Commentary: A win for Trump’s gas diplomacy

Last week, American liquefied natural gas (LNG) made its way to the somewhat unlikely market of Lithuania. The former Soviet republic traditionally bought its gas from Russian state company Gazprom; this was its first shipment from the United States. For President Donald Trump, that must have been a gratifying sign of the success of his administration’s nascent energy diplomacy.

The U.S. became the world’s largest producer of natural gas around 2011, overtaking its long-time competitor Russia and starting to rival Saudi Arabia in oil production. This was made possible by the shale revolution – the breakthrough of hydraulic fracturing, better known as “fracking,” that could split rock formations below ground and boost the extraction of oil and gas resources from shale rock formations. Environmentalists oppose LNG exports on the grounds that methane leakage from fracking can make natural gas as harmful to the climate as coal and that the LNG trade involves the energy-intensive measures of freezing gas, shipping it across oceans, and then regassifying – a process that further increases the carbon footprint.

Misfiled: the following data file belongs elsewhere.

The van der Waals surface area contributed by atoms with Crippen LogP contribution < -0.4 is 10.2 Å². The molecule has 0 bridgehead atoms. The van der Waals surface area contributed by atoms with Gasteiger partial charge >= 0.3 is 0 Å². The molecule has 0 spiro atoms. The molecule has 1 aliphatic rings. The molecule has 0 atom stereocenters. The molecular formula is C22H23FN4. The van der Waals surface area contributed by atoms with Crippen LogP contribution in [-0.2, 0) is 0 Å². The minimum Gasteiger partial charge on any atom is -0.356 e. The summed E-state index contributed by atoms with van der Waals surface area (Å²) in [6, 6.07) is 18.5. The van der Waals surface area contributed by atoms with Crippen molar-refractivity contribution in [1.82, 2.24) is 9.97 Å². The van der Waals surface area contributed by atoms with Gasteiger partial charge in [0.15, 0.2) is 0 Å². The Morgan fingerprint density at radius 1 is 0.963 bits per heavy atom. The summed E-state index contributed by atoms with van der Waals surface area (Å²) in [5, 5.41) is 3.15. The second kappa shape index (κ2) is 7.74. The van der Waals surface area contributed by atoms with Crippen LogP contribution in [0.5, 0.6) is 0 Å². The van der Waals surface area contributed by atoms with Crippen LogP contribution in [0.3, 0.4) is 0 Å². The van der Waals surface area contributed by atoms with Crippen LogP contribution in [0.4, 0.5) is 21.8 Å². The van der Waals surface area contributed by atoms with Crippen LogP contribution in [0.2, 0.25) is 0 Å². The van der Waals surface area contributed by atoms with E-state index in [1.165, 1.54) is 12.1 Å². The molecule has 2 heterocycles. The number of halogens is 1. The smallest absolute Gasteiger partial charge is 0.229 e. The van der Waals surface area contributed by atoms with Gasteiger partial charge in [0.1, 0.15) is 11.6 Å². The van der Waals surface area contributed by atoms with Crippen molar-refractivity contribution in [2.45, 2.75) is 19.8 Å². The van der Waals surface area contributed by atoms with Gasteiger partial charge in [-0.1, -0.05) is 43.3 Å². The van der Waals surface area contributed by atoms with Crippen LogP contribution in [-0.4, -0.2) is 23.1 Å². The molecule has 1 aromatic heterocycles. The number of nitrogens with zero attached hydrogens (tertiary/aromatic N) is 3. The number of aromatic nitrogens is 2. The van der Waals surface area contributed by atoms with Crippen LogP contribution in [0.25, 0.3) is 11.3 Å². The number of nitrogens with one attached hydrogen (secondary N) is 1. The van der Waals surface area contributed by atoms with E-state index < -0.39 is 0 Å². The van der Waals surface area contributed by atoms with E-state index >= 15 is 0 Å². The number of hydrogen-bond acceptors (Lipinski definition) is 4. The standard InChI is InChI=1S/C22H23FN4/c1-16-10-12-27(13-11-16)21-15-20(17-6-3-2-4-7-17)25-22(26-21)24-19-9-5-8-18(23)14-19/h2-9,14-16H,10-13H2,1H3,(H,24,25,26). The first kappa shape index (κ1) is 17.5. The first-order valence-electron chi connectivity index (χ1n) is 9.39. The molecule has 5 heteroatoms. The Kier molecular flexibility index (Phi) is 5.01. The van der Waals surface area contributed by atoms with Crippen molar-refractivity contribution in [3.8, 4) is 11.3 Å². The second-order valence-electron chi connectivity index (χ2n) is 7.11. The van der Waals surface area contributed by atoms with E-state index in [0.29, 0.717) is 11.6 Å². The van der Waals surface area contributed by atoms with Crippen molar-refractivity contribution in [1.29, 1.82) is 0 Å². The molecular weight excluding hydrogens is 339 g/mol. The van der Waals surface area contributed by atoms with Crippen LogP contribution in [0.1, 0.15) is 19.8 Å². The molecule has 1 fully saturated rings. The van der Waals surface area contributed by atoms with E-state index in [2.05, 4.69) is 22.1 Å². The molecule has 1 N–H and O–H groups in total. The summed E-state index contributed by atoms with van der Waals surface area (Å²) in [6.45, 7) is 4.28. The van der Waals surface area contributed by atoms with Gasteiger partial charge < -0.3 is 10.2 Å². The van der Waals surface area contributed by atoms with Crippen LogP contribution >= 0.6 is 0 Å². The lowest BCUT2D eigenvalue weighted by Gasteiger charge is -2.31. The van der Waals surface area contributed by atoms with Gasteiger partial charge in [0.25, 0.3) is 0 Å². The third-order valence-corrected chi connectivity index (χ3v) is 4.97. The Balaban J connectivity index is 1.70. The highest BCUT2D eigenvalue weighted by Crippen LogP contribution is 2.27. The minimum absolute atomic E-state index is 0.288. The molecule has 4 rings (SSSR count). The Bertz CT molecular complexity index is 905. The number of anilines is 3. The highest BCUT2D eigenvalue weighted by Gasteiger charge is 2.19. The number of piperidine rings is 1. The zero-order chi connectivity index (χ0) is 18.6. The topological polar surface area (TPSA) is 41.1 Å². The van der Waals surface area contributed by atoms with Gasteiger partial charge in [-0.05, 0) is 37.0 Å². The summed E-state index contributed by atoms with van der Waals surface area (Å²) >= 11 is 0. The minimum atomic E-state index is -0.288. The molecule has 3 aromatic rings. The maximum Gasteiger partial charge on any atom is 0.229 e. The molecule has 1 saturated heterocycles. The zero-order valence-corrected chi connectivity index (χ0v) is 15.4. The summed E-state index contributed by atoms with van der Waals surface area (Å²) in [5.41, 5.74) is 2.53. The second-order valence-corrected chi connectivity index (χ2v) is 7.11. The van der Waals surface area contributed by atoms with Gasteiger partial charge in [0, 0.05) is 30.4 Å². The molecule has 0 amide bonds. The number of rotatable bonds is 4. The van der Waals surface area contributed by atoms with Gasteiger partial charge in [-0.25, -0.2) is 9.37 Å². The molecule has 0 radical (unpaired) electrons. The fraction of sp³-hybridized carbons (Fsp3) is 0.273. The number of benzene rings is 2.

It was the Obama administration that lifted longstanding U.S. restrictions on oil exports and started exporting LNG, but it is Trump who has been able to claim political capital out of the boost in trade. The sector offers the U.S. president bragging rights at home by providing jobs and rising export revenues. With Exxon Mobil’s former CEO, Rex Tillerson, as secretary of state, it is also no surprise that LNG exports are emerging as Trump’s preferred strategy for strengthening relations with Europe and Asia…

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